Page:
| GP2D12 to Handyboard Example |
Last Modified: 2006-10-25
In this example, the Sharp GP2D12 detector provides range detection and is interfaced to the commonly used Handy Board . The routine used to read the value from the analog output of the GP2D12 detector is a test routine included with the (Interactive C) IC libraries for the Handy Board.
Modifying the Handyboard
Because the Handy Board uses pullup resistors on all the analog inputs, it is necessary to modify the board to disable the pullups on any ports being interfaced to the Sharp GP2D12 detector. These pullups are provided by a resistor pack that sits in the middle of the 3-port connector for each analog port. There are two ways to modify the board to disable the pullup(s).
This technique will work on all analog input pins except 3 and 6. The reason for this is the way the PCB is layed out for the Handy Board.
Cut individual legs off the resistor pack. If you are building a Handy Board from scratch, you can clip off the legs of the resistor pack for each analog port you want to modify for use with the Sharp GP2D12 detector. When doing this, care must be taken to avoid any contact with the stub of the lead on the resistor pack with the PCB pad it was originally intended to mate with. This technique can also be used if you desolder and remove the resistor pack on an assembled Handy Board.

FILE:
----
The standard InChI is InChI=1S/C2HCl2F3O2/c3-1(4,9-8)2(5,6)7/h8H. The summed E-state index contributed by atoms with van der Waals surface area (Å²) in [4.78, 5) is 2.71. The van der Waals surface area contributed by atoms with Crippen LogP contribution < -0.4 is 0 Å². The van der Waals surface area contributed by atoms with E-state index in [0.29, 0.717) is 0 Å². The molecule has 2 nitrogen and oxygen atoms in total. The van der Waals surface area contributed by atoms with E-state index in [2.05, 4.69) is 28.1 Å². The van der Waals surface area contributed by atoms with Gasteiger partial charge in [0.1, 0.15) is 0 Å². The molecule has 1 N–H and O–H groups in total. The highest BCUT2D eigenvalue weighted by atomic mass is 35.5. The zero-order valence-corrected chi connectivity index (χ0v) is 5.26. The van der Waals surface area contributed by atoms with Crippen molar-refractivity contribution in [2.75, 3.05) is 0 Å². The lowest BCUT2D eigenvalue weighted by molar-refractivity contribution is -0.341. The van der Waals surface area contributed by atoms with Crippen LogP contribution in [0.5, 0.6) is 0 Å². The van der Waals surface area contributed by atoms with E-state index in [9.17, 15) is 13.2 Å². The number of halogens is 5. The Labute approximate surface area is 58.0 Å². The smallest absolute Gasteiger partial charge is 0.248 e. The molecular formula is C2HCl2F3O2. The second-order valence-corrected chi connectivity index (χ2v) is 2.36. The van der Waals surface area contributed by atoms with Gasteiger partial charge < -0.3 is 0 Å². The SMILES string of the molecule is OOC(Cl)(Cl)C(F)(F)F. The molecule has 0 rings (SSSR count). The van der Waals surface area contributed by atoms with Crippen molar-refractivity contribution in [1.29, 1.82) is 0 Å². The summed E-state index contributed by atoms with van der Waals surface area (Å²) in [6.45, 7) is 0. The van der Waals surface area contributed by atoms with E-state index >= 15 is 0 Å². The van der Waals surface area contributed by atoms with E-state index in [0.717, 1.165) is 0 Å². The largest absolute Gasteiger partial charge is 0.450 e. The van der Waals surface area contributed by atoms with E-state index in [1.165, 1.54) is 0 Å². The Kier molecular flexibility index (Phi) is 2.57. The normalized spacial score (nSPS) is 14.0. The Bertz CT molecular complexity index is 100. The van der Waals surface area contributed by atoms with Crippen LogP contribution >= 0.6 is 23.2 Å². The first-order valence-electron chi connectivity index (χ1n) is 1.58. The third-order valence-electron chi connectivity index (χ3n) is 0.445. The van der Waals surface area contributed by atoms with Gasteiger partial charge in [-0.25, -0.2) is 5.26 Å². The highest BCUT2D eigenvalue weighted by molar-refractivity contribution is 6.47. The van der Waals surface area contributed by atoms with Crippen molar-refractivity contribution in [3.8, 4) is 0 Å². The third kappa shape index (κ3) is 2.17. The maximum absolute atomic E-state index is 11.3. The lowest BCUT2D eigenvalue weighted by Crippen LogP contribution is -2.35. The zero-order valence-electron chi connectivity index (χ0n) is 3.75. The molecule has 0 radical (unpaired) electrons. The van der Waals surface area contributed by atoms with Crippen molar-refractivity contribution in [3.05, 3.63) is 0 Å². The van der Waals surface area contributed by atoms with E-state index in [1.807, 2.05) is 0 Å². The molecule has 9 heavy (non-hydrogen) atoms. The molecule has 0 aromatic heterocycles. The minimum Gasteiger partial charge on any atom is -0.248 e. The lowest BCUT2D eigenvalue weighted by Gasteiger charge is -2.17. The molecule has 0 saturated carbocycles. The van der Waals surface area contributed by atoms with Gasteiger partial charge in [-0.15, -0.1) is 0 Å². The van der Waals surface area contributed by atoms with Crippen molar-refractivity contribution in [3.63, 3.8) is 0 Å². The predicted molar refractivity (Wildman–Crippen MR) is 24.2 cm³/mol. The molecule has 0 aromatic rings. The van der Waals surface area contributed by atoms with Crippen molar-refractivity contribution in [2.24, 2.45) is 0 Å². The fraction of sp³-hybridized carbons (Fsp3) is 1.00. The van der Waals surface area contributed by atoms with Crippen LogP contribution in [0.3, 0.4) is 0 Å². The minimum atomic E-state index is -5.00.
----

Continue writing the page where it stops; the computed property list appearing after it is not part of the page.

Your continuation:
Examples showing port 0 and port 2 pullups disabled.
Cut Traces To The Pullups. If you already have an assembled Handy Board, you can eliminate the pullup by cutting the trace on the PCB that provides the pullup resistance. While this may seem drastic, the cut trace can easily be bridged later with a solder joint to reinstate the pullup. The trace is covered with solder mask so you will need to first cut through this (the green film) and then the copper trace as well. When you are done, use a continuity tester or Ohm meter to verify that the connection has been cut.
Back of board showing red traces that are cut for each analog port used.
This circuit is very simple and involves just direct wiring of the Sharp GP2D12 to the Handy Board's analog port.
Example Interface to Analog Port 0.
The software is very easy to use in this example. The call: analog(3); would return the current distance reading from a detector connected to port 3 with the pullup removed. The routine in hbtest.c called testanalogs() can be used to continuously monitor the analog ports for diagnostics and to verify operation.
If you are wishing to drive a few Sharp GP2D12 detectors, you may want to consider the Handy Board Expansion Kit. This board multiplexes analog port 0 to provide 8 additional analog ports. This means that if you modify port 0 to operate with the Sharp GP2D12 detectors, you can then add and expansion board and have 8 ports that are compatible (on the expansion board analog ports) with the Sharp GP2D12.
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